Elizabeth Warren was only a couple of minutes into her prepared remarks celebrating the history of black female protesters when modern-day protesters, many of them also black women, decided to cut her off.
Just as the Massachusetts senator was about to launch into her reflections on the Atlanta washerwomen’s strike of 1881, stomping feet and shouting were heard from the corner of Clark Atlanta University’s gymnasium. Soon, Warren’s prepared speech was eclipsed by cheers of “Our children, our choice!” and “We will be heard!”
Demonstrators wearing shirts that read “Powerful Parent Network” were here to denounce the candidate’s proposal to freeze all federal money for new charter schools. (An Intercept reporter later said on Twitter that the organizer of the protest leads a group funded by the Walton Foundation, which is run by the family that founded Walmart.)
It was an undeniably inauspicious start to Warren’s pitch to black voters, whose support she will need to win the Democratic presidential nomination. Much of the coverage of the 2020 race so far has focused on the mostly white states of Iowa and New Hampshire, which vote first and second in the Democratic primary. However, the race will then shift to more diverse states, and any candidate who wants a chance at becoming the nominee will need to win over black voters. Since 1992, every Democratic presidential candidate who has won the majority of African American votes has gone on to capture the nomination. So far, the only candidate attracting consistent support from African Americans is the former vice-president Joe Biden.
The RealClearPolitics national polling average of the Democratic primary race shows Warren essentially tied with the Vermont senator Bernie Sanders for second place, trailing Biden by about 11 points. But the national average obscures the trouble that Warren and others have had with African American voters. According to a recent Quinnipiac poll, Biden holds a commanding 20-point lead over Warren in the first southern primary state of South Carolina. But among the black voters who made up more than 60% of the state’s Democratic primary electorate in 2016, Biden’s lead increases to 34 points over Sanders and 36 points over Warren, who hit just 8% with African Americans in South Carolina.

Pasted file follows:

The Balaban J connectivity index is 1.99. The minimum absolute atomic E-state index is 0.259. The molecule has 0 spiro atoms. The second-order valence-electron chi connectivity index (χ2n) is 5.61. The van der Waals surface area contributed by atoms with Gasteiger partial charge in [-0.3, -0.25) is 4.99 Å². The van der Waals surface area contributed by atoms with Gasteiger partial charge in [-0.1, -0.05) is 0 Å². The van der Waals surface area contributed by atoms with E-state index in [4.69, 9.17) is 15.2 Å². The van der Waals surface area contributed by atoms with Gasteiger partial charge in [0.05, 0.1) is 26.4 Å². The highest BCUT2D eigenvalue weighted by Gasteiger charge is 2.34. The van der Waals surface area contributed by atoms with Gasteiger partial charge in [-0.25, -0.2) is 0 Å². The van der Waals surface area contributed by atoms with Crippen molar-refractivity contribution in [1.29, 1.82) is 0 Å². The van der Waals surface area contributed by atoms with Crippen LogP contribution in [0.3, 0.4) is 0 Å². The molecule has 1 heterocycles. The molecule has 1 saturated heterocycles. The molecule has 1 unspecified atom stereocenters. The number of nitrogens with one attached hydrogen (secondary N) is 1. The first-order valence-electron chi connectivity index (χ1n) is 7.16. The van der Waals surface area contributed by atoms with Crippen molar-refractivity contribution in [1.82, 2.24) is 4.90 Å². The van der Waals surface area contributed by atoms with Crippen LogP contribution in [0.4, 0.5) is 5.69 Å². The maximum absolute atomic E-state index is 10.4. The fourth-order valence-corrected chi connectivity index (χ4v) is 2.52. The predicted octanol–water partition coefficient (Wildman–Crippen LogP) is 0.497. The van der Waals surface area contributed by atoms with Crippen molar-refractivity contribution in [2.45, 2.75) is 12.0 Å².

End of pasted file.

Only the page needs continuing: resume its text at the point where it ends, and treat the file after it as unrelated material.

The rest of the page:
Warren’s speech at the historically black college of Clark Atlanta University was clearly meant to address this weakness. “As a white woman, I will never fully understand the discrimination, pain, and harm that black Americans have experienced just because of the color of their skin,” Warren said. Her next remarks were quickly overwhelmed by the sounds of the protesters.
Congresswoman Ayanna Pressley, a fellow Massachusetts Democrat who endorsed Warren’s candidacy this month and had introduced the senator, took the mic to assure demonstrators that no one was trying to silence them. “You are welcome here,” Pressley said. “The senator is here to talk about contributions fighters like you have made to history.”
The congresswoman went on to say the demonstrators were preventing Warren from delivering her speech about the importance of black female activists, who had been rendered a “footnote in history”. “So I’m going to appeal to you not to dishonor that history,” Pressley said. This request was met with at least one thumbs down from a protester, but the crowd did eventually quiet enough to allow Warren to continue speaking.
As in other major speeches of her campaign, Warren rooted her message of economic equality in the story of a labor strike. However, while past speeches have focused on the 1912 Lawrence textile strike or the 1911 Triangle Shirtwaist Factory fire, her Atlanta speech marked the first time she highlighted a labor demonstration led by black women.
Addressing hundreds at the Atlanta college, Warren reflected upon the city’s 1881 washerwomen strike, which was spearheaded by formerly enslaved women and resulted in wage increases for some domestic workers. Warren recounted the strike in terms that echoed her campaign slogans, clearly seeking to draw a parallel between the washerwomen and herself.
“The washerwomen had a plan,” Warren said, paraphrasing one of her campaign rallying cries. “Even in the face of imminent violence, black women refused to be defined by fear. So the women of the Washing Society persisted.” It was a subtle reference to one of Warren’s most viral moments, during a 2017 Senate floor speech.
But Warren’s promises to empower African Americans and learn from the lessons of black history were undercut by the presence of the pro-charter school protesters.
“The rich and powerful aren’t going to just give away their power,” Warren told the crowd. “No, if we want power, we have to fight for it.”
For the protesters who turned up to confront Warren, the message may well have applied to them.
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